Best Photos from 2022
PIH’s photo editor shares memorable images from across PIH-supported communities
Posted on Dec 22, 2022
As Robert Capa’s famous photography maxim goes: “If your pictures aren’t good enough, you’re not close enough.” Each year, Partners In Health (PIH) photographers show patients and staff in moments of hardship and celebration. To do so, we have to get close: into the communities where the work happens and into the lives improved by access to care.
Getting close is a hallmark of PIH’s mission of solidarity and accompaniment. Most PIH staff come from the communities they serve, giving back to their friends, neighbors, and families. Here’s just one example: In August, I photographed Community Health Worker Annie Jere as she conducted a home visit near the hospital in a remote village in Neno District, Malawi. She visited Milica Steven and her three children, screening the family for health concerns as the Stevens’ chickens pecked grain off the dusty path. In the above photo, Jere does a MUAC test for malnutrition, measuring one child’s mid-upper arm circumference. After the visit we walked a few houses away back toward the hospital, then Jere stopped, greeting two young girls in colorful attire. They were her daughters. We were right outside their house.
Here are some of the other images that spoke to us this year.
— Thomas Patterson, PIH photo editor
Zack DeClerck, production manager at PIH: “Photographing Paul Farmer’s memorial service in Boston was incredibly emotional. Not only had we lost a dear friend, mentor, and visionary, but it was also the first time many of us at PIH had seen one another since the start of the COVID-19 pandemic. Watching colleagues, family, patients, and longtime PIH supporters embrace each other throughout the day was truly in the spirit of what Paul taught so many of us about accompaniment. I know I wasn’t alone in sharing the lump in my throat while Dr. Anthony Fauci struggled to finish his remarks about Paul’s impact on his life.” Photo by Zack DeClerck / PIH
Mélissa Jeanty, multimedia specialist at Zanmi Lasante, PIH's sister organization in Haiti: “When I got to the town square in Mirebalais, many had already gathered for the march in honor of Paul Farmer. Everyone was quiet. Some people were waiting and others were distributing candles and armbands. The communications team consulted earlier in the week regarding what message to print on these armbands. The [Hôpital Universitaire de Mirebalais] staff eventually settled for “Polo, nanm ou ap toujou rete,” meaning “[Uncle] Paul, your soul will live on forever”.
These very words came alive throughout the march. Those in attendance, whether from the hospital or from the community, sang and walked in a way that expressed the deep loss and sadness they felt over Paul's passing, but also the deep love and respect they all held for him.
As I walked among them that day, I could hear the grief in their voices. I could truly feel the desire they all shared to honor Paul Farmer's work and legacy in Haiti.” Photo by Mélissa Jeanty / PIH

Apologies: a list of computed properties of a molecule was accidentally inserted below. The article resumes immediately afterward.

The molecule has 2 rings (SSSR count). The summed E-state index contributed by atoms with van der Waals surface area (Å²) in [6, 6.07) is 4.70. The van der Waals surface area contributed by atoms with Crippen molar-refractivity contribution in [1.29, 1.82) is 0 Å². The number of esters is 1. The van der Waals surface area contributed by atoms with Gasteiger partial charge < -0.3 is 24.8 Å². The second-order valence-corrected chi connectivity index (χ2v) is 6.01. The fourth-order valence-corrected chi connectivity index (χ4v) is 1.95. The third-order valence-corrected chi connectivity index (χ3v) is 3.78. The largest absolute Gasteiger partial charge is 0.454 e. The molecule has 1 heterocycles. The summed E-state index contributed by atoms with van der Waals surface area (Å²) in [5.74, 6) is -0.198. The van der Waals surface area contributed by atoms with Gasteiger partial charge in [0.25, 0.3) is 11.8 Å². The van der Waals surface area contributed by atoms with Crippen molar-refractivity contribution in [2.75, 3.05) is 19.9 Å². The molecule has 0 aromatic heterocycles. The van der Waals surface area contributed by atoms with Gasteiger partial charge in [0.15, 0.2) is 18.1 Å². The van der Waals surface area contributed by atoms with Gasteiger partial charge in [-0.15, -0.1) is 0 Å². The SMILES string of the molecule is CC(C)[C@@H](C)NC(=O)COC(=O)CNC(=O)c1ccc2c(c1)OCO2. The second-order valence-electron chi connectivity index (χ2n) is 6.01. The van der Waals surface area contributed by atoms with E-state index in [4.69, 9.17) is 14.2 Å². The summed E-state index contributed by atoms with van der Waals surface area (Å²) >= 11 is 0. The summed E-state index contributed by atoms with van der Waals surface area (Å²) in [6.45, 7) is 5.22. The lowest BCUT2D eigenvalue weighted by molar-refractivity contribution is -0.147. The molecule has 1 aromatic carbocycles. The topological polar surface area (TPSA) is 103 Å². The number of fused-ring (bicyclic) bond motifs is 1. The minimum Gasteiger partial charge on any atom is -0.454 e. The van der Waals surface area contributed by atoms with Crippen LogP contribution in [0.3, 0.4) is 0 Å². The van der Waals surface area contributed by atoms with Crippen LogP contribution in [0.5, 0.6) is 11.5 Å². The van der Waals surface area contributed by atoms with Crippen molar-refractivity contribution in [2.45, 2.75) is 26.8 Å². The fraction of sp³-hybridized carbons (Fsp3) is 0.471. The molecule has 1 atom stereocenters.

Paola Rodriguez, communications coordinator at Compañeros en Salud, as PIH is known in Mexico: “For me, taking pictures means connecting with whoever is on the other side of the lens. Whether it's a staff member, a patient, or even the mountains! It brings me a feeling of gratitude when people share their stories and immortalize a moment and their essence while wearing a big smile. Pictures are also the way we share our reality with the rest of the world.
I met Límbano before because he runs a laundromat where I used to wash my clothes, and I knew it closed for a couple of months because he was ill. I felt joy when he came back and learned that he was a patient at the respiratory disease center where Compañeros En Salud staff work, so we decided to interview him. Although I knew his name and had talked to him briefly before, interviewing him allowed us to connect on a deeper level. He opened up to me with his vulnerability, but also his strength and love, which is something I cherish so much.
At the end of the interview I asked to take his portrait outside of his house, and the dogs he feeds immediately came to him. I could tell they were happy to see him. I wanted to include the dogs in the picture because they were part of what he told me is important to him.” Photo by Paola Rodriguez / PIH.
Jason Amoo, former communications specialist at PIH Liberia: "Like every interaction with beneficiaries, capturing Saturday and Johnson was very inspiring. Their bond and joy were infectious and thankfully that came across in the pictures. Photographing them required little effort because they naturally had a good relationship and all I had to do was capture the essence of it.
For two strangers who have now become inseparable, it was beautiful to see how they cared for and supported each other to overcome challenges presented by their medical conditions. It also goes to prove that making health care available and accessible to all is a human right and the key to building resilient communities."
Diego Diaz Catire, communications professional at Socios En Salud: "Being part of the photo team at Socios En Salud has very important value and meaning in my life. It is the opportunity to learn about the reality and stories of many people, Peruvian brothers and sisters, who despite the needs and difficulties of their environment, always convey a strong feeling of hope and strength to get ahead. It's with our committed team, which I am proud of, that we can generate positive changes, strengthen the health system, and provide dignified and quality care for thousands of lives."